With growing complexity, the importance of alignment has dramatically increased over the past 20 years.
Put simply, alignment means that parts of a whole are “on the same line” towards a common end point. In organizations, it means that departments and people have a shared understanding of the direction and basic principles of their work.
Why is alignment so important today ?
Companies that work with complex products or services need highly specialized skills and a division of labour between different specializations. While the division of labour has raised efficiency, its downside is an increase in cross-functional dependencies and conflicting priorities. Examples are the tensions arising between
- HQ and local teams
- Sales / Lending and risk management
- Marketing and R&D
Working with my clients, I have developed a simple framework to think about and to strengthen alignment in any organization or team. You will find it below, as a simple tool you can apply in your context.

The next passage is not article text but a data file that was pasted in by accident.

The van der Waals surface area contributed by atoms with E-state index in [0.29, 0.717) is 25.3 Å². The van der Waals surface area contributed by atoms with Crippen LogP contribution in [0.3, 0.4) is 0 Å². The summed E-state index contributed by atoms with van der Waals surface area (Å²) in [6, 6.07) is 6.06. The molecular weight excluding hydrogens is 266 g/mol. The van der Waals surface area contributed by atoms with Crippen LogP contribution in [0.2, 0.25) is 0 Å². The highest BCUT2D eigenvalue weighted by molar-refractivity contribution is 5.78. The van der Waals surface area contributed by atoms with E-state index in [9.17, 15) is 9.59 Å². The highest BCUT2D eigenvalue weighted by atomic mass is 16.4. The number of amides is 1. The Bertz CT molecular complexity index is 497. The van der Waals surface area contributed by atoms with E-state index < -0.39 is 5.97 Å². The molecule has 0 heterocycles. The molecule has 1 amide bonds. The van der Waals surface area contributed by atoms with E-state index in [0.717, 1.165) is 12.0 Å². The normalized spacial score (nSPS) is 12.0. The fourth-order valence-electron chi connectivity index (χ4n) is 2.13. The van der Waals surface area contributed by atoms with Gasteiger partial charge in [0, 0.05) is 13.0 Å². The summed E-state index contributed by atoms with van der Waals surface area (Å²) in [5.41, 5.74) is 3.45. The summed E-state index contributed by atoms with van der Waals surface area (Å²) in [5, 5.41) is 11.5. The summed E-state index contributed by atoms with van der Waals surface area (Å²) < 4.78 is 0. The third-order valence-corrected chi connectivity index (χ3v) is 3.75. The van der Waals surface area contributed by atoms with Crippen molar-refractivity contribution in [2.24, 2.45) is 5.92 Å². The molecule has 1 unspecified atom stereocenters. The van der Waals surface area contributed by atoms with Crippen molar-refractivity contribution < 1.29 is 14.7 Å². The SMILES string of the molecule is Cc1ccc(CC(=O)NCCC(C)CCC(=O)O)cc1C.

There are three main levers for alignment:
The starting point and sine qua non for alignment is a shared vision, or direction in which to go. Alignment without a direction is simply not possible – there won’t be any line on which to connect the parts of the whole.
To get from A to B, shared principles for working together are needed in order to facilitate the effective collaboration between the parts. In the absence of shared principles, there will again be no straight line, but a zigzag.
Finally, both creating and maintaining alignment requires trust: trust to listen to and accept different viewpoints; trust to rely on the expertise of people from another discipline; and trust to give away individual power in order to increase collective power towards the shared vision.
And trust itself relies on clear and open communication between the parts of the whole. An agreement to hold each other accountable, and the ability to speak openly about uncertainty or mistakes.
If you are currently facing a challenge of alignment in your organization or team, let’s have a conversation.